Trying to prepare someone for an adoption trip to China is literally like trying to prepare someone for giving birth.
It will hurt.
It will be expensive.
It will be smelly and there might be blood and there will be tears.
It will be so sweet.
It will be surreal; you will come as one thing and leave as another.
There will be people who will whisper soft words of encouragement and there will be others whose voices grate on your nerves and who make you question what the heck you are even doing.
There will be room service.
There will not be paper panties.
(Unfortunately there may not be toilet paper either. You should not be alone.)
People who travel to hospitals for their babies belong to this weird club. When you are a member, you can meet someone for the first time and within seconds be talking to them about your most private parts and how they tore or burned. It’s bizarre. People who belong to this club have wavy boundaries and they will make you a cuppa and tell you about their cracked nipples. This is the sisterhood.
The same exists with adoption. Meet any family who has traveled for an adoption and you’re family within two minutes. You’ll pull up a chair and exchange your stories like you swapped stickers in third grade. And even if few words are exchanged, you will share a look and you’ll know. The length of the flight, the trauma of your child when he or she walked into that hotel lobby/foreign affairs office/hotel room, the food, the jet lag.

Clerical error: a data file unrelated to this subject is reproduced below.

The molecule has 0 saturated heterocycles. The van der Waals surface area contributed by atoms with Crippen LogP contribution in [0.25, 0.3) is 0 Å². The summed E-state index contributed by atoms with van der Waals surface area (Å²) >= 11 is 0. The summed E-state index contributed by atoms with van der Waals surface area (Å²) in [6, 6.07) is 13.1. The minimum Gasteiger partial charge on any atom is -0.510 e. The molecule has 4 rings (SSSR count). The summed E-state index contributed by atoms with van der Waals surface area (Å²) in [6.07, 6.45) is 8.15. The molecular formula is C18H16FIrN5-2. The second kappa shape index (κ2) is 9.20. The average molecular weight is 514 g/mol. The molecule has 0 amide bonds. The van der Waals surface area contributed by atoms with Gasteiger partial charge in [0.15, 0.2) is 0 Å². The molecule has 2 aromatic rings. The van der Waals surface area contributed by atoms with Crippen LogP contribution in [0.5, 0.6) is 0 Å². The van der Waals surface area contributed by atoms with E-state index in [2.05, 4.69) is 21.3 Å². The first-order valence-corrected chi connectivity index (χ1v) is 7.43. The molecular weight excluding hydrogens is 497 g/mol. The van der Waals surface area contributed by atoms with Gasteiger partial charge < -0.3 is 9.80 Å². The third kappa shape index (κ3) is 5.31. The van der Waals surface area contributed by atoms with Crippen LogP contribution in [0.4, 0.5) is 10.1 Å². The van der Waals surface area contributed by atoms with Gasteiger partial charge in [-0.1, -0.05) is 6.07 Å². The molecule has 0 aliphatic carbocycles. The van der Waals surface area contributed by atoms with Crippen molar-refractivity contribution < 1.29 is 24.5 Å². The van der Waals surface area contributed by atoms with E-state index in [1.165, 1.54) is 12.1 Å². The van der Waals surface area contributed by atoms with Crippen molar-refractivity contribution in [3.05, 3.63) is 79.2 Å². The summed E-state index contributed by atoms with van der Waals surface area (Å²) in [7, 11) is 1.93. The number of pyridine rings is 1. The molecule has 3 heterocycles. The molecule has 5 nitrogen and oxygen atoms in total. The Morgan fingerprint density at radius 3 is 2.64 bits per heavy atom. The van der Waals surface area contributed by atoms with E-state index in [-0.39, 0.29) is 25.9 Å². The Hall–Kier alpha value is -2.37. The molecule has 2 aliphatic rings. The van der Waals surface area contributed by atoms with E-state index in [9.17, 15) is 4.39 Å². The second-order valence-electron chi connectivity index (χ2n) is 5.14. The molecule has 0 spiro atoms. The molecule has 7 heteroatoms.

Holy smokes, the jet lag.
China Adoption Trip Jet Lag (it’s a proper noun, trust me) will give a level three tear a run for its money any day. This is the sisterhood too.
There is no way to prepare you for an adoption trip other than this: this is a hard and beautiful way to grow your family. It is birthed of great loss and that will likely present itself sooner than later. It’s also born of great joy and obedience and such a long labor.
It will involve a plane ride so long you will think you might grow old and die on it. But every mile that goes by gets you one mile closer to your child and so you’d gladly settle in for a million miles if that’s what it took. There will be lots of hotel buffet meals and, if you’re not gastronomically adventurous, you will swear never to eat watermelon or Yangzhou fried rice again.
There will be a feeling I can’t even describe when you step into your hotel room in your child’s province and see a crib or a roll-away and you’ll realize there will soon be a son or daughter in it and that will knock your breath out with it’s enormity.
And there will be a people so generous in spirit that you will become madly in love with them.
There is no way to prepare you for an adoption trip. But remember that weird club? You’ll be a part of it. Which means you’ll have all hours access to people who have walked this road and will encourage you, pray for you, bring you dinner and a hug, tell you where to buy the best pearls.
The adoption community is a beautiful, inclusive and welcoming group. They will open their arms and you will fall in. And before you know it, you’ll be back with your child and will be part of this club.
And someday, a lost mama or baba will reach out. They’ll be facing the Everest that is an adoption trip and you will tell them all these things and it will make it better.
You’re awesome like that.